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Active Hope and Climate Resilience

Alison Maitland previews her forthcoming event on Active Hope, supporting you to develop your climate resilience and take a moment for yourself this New Year.

Would you like to increase your wellbeing, resilience, and resourcefulness in the face of the planetary emergency? 

Climate or Eco-Anxiety is a “chronic fear of environmental doom” and has been studied comprehensively for at least the last 15 years. After years of under-reporting and climate denial it’s not surprising that some people can feel frustrated by a lack of political action and a barrage of news of extreme weather, new coal mines and tipping points… Whether you are feeling overwhelmed and burned out, eager to find new ways you can contribute to the cause, or just curious to know more, I am proud to be facilitating this interactive event on 30 January.

You will learn about and experience “Active Hope”, a profound practice based on the book and work of Joanna Macy and Chris Johnstone. 

This free event will enable you to:

  • Experience a collective process that you can practise yourself anytime, alone or with others, to support your resilience and your unique role in responding to the climate, biodiversity, and social justice crisis
  • Connect at a deeper level with fellow concerned people to rediscover and refresh your creativity and motivation for a thriving planet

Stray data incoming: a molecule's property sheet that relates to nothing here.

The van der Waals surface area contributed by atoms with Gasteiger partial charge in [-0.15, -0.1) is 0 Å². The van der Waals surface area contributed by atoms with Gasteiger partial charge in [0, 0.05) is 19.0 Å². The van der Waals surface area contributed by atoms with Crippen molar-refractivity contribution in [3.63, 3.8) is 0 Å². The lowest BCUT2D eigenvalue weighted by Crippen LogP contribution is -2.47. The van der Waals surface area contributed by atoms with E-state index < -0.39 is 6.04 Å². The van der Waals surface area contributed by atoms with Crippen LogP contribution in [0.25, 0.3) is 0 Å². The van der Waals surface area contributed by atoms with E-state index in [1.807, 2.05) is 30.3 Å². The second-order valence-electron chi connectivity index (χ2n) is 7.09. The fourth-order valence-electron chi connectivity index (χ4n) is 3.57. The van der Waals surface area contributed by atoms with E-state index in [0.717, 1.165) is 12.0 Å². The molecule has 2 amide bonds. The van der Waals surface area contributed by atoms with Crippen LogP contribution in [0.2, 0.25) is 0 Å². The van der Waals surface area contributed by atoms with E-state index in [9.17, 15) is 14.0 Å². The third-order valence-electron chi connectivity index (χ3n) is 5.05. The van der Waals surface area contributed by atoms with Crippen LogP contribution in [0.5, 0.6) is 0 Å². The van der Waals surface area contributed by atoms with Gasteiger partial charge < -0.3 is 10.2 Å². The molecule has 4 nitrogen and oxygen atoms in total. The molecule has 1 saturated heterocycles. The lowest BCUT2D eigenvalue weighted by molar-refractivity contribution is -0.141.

Reserve your complimentary place via our Events pages.

Refreshments will be served (for donations).

I’m Alison Maitland, a professional coach with a background in journalism. I have recently completed the Climate Change Coaches training programme, contributing my skills to help fix the mess we’re in. I started focusing on coaching people who are involved in different ways in responding to the crisis, from activists, to regenerative business start-ups, to people working for sustainability in larger organisations.

What else can you do?

Check out the website for a range of resources to support meaningful action on climate change which can counteract feelings of helplessness. Getting involved with proactive projects can help create connections, or simply talking to friends about your thoughts and worries can reduce feelings of isolation.

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